BP has just issued its annual statistical review of energy. This blog will review this in detail and make further comments on this next week, but for now we note the somewhat gloomy picture it paints for international gas demand.
Furthermore, and following up from yesterday’s comment, we note that the report indicates that China’s energy demand increase last year was only around a third of the headline GDP growth figure. As economies mature, the inputs of energy into GDP growth decline, but this seems so significant as to put severe question marks over the official PRC GDP numbers.
Crude prices re-traced a bit overnight, with Brent closing at US$65.11 and WTI at US$60.77. A strengthening US dollar appeared to be the major driver of the fall, but the market may also have taken account of the release of a World Bank report which reduced that organisation’s forecasts for world growth.
Tar sand oil production in Canada has been reduced materially recently, with wild-fires affecting the production areas said by some commentators to be the main cause. As those fires subside, it will be interesting to observe whether production stays shut in as economic factors really start to bite on this high cost oil source.
Henry Hub gas prices declined slightly to US$2.82.
The giant of the US LNG space, Cheniere, has announced plans for massive expansions of its Sabine Pass (Louisiana) and Corpus Christi (Texas) LNG plants. These plans involve an extra 19 mmtpa or 3 BCF per day of gas demand in the US gas market of < 70 BCF per day. In my view US gas supply will only meet that new demand at higher prices than current Henry Hub.
On the other hand – thats a lot of LNG fighting for what in the short/medium terms is a tight LNG market. Of course these are only announcements at this stage, but Cheniere has proved no slouch (certainly in international LNG terms) in turning projects into FIDs and then steel on the ground.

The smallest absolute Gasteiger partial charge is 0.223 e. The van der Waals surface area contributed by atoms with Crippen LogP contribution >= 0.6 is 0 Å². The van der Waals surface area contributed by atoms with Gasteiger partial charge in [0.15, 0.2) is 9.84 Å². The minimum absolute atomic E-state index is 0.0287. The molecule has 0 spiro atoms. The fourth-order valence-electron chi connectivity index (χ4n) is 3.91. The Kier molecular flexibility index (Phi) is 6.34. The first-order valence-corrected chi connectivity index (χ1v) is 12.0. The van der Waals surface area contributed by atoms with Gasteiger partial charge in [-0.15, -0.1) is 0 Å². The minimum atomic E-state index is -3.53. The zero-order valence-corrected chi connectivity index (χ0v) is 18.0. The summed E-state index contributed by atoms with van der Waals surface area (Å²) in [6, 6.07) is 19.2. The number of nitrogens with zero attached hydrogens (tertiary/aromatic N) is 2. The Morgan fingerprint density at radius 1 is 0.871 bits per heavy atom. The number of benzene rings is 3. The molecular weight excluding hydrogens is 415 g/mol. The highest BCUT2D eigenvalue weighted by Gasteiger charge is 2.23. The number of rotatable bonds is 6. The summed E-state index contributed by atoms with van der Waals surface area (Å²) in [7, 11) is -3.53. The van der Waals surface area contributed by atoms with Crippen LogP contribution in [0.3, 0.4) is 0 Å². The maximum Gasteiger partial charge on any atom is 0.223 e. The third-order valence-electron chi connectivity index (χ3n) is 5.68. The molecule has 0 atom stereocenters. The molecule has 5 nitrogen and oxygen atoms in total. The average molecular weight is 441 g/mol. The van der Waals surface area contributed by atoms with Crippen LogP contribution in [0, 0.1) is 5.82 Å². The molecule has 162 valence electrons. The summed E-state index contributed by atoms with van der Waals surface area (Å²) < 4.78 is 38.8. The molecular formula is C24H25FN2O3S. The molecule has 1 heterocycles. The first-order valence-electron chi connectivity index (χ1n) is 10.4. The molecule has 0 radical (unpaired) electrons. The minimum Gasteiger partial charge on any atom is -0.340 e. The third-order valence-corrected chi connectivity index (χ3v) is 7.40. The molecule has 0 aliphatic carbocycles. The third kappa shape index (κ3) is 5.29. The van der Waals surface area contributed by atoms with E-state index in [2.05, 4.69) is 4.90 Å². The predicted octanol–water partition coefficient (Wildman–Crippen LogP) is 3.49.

Earlier this week Reuters reported that Australia (the Woodside Petroleum led NWS and Pluto projects) had made its first LNG supplies to Egypt. The LNG world continues to shrink.
Governments and fracking
Following from yesterday’s news about Exxon denying any links between the injection of waste frack-water and increased seismic activity, Conoco has rather unhelpfully just come out and said that on occasion this can happen.
In my view this issue – which to date green groups have not really seized upon – could create more “licence to operate” issues for the industry than the act of fracking itself.
Company news – AGL Ltd (AGL)
AGL announced today the opening of its LNG gas storage plant in Newcastle, NSW. This cost $310M and can store 1.5 PJ of gas that can quickly be injected into the local gas system.
Coincidentally, media reports emerged today about another gas storage asset – Energy Australia’s Iona (Western Victoria) underground gas storage asset – and its plans to sell it (investment bank Lazard has been appointed as the vendor’s agent).
The expected sale price is said to be ~$1B – reflecting strong international demand for infrastructure assets in our current zero percent interest world.
Quote of the day
A recent quote about coal rather than gas – but which gives a lot of support for the long term prospects for gas:
“Coal demand in China has peaked,” said Laban Yu, a Hong Kong-based analyst at Jefferies. “It went down last year, it’s probably going down even more this year. Coal prices will never recover, ever.”